Hemant Dhyani, another expert, told the Indian Express that “Only a water test can tell if the streams erupting in the town are from the hydel tunnel.” He said NTPC had been premature in disclaiming any connection with the Joshimath disaster.
This is the same hydropower project where around 200 workers were killed after being trapped in a flash flood within the tunnel on 7 February 2021. The flash flood was caused by the collapse of an ice wall – which experts attributed to climate change impacts – on the slopes above the Rishi Ganga, a tributary to the Dhauli Ganga.
After the Joshimath disaster
While the authorities try to resettle the suddenly homeless people of Uttarakhand and await the recommendations of the expert committee that has been set up, locals are fretting. Atul Satti, a local environmental activist, told The Third Pole: “We demand instant action from the government that must include immediate stalling of NTPC project, closure of Chardham all-weather road [Haleng-Marwari Bypass], implementation of NTPC’s pact that insures houses, setting up a committee for rehabilitation of Joshimath within a set time frame, providing immediate help to all the affected people that includes compensation, food, shelter and other basic facilities and participation of local representatives [while deciding development projects.”
Joshimath is a clear example of what one should not do in the HimalayasAnjal Prakash, research director, Bharti Institute of Public Policy
Anjal Prakash, research director and adjunct associate professor at the Bharti Institute of Public Policy, Indian School of Business and a lead IPCC report author, said in a statement: “There are two aspects to the Joshimath problem. First is rampant infrastructure development which is happening in a very fragile ecosystem like Himalayas… Secondly, the way climate change is manifesting in some of the hill states of India is unprecedented. For example, 2021 and 2022 have been years of disaster for Uttarakhand. There have been numerous climate risk events like high rainfall events triggering landslides. We have to first understand that these areas are very fragile and small changes or disturbances in the ecosystem will lead to grave disasters, which is what we are witnessing in Joshimath.” He emphasised the need for a “strong planning process” before any development projects are taken up in such fragile ecosystems. “Joshimath is a clear example of what one should not do in the Himalayas.”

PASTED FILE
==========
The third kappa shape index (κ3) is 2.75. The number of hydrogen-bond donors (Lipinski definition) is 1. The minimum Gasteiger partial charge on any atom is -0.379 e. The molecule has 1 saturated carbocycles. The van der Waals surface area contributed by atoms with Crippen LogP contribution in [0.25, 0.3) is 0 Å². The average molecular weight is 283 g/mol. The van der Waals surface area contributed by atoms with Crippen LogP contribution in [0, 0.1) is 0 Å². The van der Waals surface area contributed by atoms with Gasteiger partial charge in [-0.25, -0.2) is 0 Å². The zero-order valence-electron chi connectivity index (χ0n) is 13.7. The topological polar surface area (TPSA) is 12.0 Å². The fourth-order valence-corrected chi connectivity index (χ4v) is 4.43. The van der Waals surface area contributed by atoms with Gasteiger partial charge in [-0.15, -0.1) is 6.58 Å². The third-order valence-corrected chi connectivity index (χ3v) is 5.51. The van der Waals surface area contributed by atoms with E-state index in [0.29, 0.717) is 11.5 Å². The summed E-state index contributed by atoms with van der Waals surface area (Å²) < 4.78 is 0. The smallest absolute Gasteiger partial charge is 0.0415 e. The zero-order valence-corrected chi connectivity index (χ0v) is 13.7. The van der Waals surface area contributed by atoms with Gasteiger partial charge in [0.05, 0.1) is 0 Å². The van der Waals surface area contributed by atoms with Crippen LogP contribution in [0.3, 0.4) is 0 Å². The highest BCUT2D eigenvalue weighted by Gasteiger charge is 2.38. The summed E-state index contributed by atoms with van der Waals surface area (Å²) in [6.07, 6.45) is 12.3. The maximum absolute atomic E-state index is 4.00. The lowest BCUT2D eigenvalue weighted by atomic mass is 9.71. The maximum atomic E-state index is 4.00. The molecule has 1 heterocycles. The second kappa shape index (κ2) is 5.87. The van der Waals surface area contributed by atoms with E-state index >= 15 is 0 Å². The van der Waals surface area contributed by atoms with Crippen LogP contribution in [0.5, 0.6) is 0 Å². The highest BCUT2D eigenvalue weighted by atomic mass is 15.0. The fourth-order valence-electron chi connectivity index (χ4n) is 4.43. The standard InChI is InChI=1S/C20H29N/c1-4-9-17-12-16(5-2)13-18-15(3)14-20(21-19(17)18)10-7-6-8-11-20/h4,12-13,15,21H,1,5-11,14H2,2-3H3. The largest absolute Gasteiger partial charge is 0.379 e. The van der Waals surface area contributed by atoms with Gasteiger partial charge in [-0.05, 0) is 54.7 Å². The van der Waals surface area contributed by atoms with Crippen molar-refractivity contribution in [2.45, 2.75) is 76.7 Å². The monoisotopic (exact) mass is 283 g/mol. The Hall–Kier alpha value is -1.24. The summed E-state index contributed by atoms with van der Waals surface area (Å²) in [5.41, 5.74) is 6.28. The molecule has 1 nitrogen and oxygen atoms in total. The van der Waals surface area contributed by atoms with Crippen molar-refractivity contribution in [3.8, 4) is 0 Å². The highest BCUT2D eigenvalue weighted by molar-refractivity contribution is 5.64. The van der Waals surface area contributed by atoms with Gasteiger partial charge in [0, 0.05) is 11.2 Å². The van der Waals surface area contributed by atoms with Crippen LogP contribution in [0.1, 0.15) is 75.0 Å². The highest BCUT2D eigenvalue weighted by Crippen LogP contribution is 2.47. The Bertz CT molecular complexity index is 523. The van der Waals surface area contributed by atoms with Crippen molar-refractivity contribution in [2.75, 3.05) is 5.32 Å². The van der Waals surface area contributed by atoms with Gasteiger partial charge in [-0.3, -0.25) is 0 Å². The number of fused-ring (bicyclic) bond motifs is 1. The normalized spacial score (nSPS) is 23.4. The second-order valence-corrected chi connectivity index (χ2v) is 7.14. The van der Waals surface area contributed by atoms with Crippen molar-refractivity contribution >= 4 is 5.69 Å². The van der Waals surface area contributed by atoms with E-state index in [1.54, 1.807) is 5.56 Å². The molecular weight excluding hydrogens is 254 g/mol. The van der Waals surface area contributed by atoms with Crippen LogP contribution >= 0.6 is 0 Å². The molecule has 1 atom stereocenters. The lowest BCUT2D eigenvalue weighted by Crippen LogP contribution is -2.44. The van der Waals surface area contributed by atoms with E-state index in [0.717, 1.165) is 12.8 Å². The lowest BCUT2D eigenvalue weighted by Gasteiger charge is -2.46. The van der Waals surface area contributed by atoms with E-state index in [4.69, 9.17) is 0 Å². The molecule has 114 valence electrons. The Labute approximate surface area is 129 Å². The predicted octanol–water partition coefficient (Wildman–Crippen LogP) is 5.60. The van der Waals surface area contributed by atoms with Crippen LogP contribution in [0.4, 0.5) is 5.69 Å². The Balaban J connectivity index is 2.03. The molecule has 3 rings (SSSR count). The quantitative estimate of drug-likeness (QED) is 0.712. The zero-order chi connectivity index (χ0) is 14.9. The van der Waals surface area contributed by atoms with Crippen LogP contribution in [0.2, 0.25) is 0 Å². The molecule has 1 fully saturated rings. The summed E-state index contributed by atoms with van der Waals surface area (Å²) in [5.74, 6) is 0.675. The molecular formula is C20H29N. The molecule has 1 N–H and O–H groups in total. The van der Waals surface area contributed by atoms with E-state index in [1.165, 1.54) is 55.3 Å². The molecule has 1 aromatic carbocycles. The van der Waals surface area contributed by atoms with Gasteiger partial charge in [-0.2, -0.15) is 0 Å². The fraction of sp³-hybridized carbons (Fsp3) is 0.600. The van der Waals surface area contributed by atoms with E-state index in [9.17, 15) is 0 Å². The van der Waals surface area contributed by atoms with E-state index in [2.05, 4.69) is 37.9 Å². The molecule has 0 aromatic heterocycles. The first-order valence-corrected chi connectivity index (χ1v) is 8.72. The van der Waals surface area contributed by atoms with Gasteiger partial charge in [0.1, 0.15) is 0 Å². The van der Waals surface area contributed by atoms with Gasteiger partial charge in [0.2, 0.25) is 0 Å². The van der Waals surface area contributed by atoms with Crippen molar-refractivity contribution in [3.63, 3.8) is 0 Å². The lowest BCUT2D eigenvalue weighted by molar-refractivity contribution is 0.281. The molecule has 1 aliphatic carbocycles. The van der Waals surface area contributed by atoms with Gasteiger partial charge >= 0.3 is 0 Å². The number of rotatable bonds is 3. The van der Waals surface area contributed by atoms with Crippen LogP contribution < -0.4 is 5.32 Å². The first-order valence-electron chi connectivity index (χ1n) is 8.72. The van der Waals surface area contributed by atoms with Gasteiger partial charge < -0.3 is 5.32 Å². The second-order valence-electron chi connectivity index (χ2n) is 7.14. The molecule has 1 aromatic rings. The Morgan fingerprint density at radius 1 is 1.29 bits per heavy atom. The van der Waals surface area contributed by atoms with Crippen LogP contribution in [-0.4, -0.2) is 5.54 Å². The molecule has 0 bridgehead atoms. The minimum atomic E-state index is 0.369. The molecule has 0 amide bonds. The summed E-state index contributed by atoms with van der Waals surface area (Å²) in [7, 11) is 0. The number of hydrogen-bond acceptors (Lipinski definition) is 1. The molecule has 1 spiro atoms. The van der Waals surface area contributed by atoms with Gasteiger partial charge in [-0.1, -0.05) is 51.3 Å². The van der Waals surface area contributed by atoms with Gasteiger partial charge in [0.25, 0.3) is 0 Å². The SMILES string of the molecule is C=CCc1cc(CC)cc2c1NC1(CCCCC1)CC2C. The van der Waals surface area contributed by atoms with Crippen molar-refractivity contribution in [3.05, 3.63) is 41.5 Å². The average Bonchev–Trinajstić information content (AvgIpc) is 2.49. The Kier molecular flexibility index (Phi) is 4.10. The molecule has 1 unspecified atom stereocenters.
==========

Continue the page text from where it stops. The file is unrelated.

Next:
YP Sundriyal, head of the geology department at the HNB Garhwal University, pointed out that Joshimath does not have a proper drainage system, so “water percolation has decreased the cohesive strength of the rocks over the time. This has resulted in landslides, triggering cracks in the houses. Climate change is further worsening the matter, with more extreme weather events. We need to have the formation of some strong rules and regulations and moreover forced and timely implementation of these rules.”
Joshimath is one example from a larger trend
Joshimath is an ancient pilgrim town, and its plight is making news headlines. But it is not the only one facing problems in the Himalayan region. There have been reports of houses developing cracks near the sites of many hydropower projects in Uttarakhand and Himachal Pradesh. Even Bhutan, which has showcased its run-of-the-river hydropower projects as environmentally friendly, has towns with cracked buildings.
Beyond the impact of large hydropower projects is the way that expert advice and warnings, often of the government itself, is put aside in the rush to build infrastructure in the fragile Himalayan landscape. While there may be short-term profits for some construction companies, the long-term risks and costs are borne by the residents of these regions as well as by the state exchequer. It is past time that experts be listened to before the disasters, rather than asked what to do after the disasters they predicted have happened.